EDucation And The Labor Movement

by Dr. George A. McA. Miller, Ruskin College.
American Federalist Magazine January 1902


Every thing that would promote progress must reckon with education. The reason for this is that education is the fundamental thing in all progress. Humboldt says,'' The finest fruit earth holds up to its Maker is man. To educate man is the first duty. Trade, law, science and religion are only the scaffolding where- with to build man."

The fundamental forces of social life may be reduced to four. They are religion, government, industry and education. The solution of the social problem depends upon the formal adjustment of these forces. The difficulty of harmonizing them is due, in great art, to hereditary conflict. Government has been jealous of religion because the church as often usurped the alleged functions of the state. Religion has hated government because the state has often usurped the alleged functions of the church. Industry has hated both because the shop and the market have been but the slaves of the church and the capitol. Education, whose mission it is to harmonize all of these forces for the perfection of the race, has languished because the school has in all ages been made not simply the "hand-maid," but the liveried flunkey or the peripatetic policeman of the church and the capitol, and, in more recent times, of the market.

With this heritage of worse than Highland feud to deal with what hope is there of harmony ?

The chief hope is found in the fact that industry is asserting its supremacy ; that doing is taking precedence of both praying and ruling. The doer at last comes to his own.

The market is today supreme. The church and the capitol are chained to its chariot. The school, enjoying somewhat more freedom, is still but a contraband of war, snatched from the church and the capitol and set, like Vulcan, to forging and riveting bonds for the new slavery instituted by the market. To change the figure for greater clearness, yonder towers the market mounted with a Maxim. Its right wing is the capitol mounted with a flag.

Its left wing is the church mounted with a cross. In the rear rise the smoke-piercing chimneys of the factory. Yonder on the heights, overlooking all, and growing yearly in splendor of equipment by appropriations from the market, frowns the school. Why is the school there? Because each generation must be taught to protect the market and its adjuncts in its present status or it can not stand.

If education, as represented by the school, thus commands the situation for the maintenance of the present order, why may it not, without change of position, be made to command the situation for a new order ? It has only to train its guns upon the market instead of upon the factory to remove forever the Maxim which crowns it and to call industry, as represented in the factory into the market and its wings, and to place over all in the place where the Maxim rested the flag and the cross, making Government spell equality, religion, brotherhood and industry development. Then may it vacate the fort on the heights, and with the capitol, the church, the market and the factory, lose its identity in the harmonized life of the world. Then may it appear that there never was any real conflict between religion and government, or between either of these and industry, but only between the selfish, ambitious mechanism misrepresenting these forces.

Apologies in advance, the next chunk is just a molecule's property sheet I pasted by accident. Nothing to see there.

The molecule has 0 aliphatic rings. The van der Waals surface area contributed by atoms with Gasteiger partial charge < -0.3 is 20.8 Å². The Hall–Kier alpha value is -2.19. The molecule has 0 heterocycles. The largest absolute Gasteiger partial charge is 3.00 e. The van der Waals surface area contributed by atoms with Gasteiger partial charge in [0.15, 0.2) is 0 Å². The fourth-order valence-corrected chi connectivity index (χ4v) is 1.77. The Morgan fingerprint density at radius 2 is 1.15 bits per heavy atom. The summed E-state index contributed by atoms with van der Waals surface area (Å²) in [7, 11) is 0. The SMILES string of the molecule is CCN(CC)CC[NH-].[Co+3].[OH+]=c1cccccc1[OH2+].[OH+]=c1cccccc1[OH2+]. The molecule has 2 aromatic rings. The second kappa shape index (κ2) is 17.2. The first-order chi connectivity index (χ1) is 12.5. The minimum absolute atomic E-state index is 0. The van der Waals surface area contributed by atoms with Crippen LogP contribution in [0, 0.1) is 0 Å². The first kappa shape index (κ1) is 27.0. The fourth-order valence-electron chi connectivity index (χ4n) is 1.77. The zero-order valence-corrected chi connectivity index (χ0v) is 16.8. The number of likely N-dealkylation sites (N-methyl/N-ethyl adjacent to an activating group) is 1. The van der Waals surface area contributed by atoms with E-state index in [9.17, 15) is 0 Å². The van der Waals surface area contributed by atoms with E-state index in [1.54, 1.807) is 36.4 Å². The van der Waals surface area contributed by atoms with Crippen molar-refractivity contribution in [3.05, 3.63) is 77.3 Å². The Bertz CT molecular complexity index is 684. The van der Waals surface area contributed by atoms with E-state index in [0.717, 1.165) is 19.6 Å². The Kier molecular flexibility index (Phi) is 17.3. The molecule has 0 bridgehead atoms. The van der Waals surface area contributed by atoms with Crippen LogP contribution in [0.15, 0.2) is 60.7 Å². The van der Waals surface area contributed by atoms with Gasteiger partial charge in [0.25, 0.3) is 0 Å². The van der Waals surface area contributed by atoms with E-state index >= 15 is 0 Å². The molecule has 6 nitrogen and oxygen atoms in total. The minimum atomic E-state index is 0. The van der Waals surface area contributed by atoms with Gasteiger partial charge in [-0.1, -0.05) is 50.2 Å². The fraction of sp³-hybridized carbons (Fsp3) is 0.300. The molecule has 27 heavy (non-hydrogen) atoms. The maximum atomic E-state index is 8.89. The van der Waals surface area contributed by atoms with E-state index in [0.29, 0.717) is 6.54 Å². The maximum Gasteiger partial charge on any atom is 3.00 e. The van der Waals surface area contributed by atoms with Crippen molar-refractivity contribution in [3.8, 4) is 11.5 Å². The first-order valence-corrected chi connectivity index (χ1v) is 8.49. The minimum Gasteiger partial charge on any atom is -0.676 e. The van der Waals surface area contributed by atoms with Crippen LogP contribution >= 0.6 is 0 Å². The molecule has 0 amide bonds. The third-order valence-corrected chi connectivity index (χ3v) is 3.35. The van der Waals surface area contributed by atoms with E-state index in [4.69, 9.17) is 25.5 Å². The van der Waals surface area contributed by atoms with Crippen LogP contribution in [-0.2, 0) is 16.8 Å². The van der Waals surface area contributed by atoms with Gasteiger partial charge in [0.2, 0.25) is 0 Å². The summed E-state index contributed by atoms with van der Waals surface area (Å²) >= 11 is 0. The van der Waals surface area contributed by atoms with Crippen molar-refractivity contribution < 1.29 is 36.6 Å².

But to do this the school, if possible, must demonstrate within itself the essential unity of these things. Is this possible? The question can be answered better by action than by argument.

Let organized labor make its demand that the school, from the kindergarten to the university, shall cease to be a mere police force for protection of the "vested interests '' of the few, and that it shall become the means for the development of all that is best in the life of all. Then may it come to pass that religion, in its social aspect, will be but the correction of government. That government will be but the direction of industry. That industry will be but the perfection of education, or the highest development and expression of the life of all.



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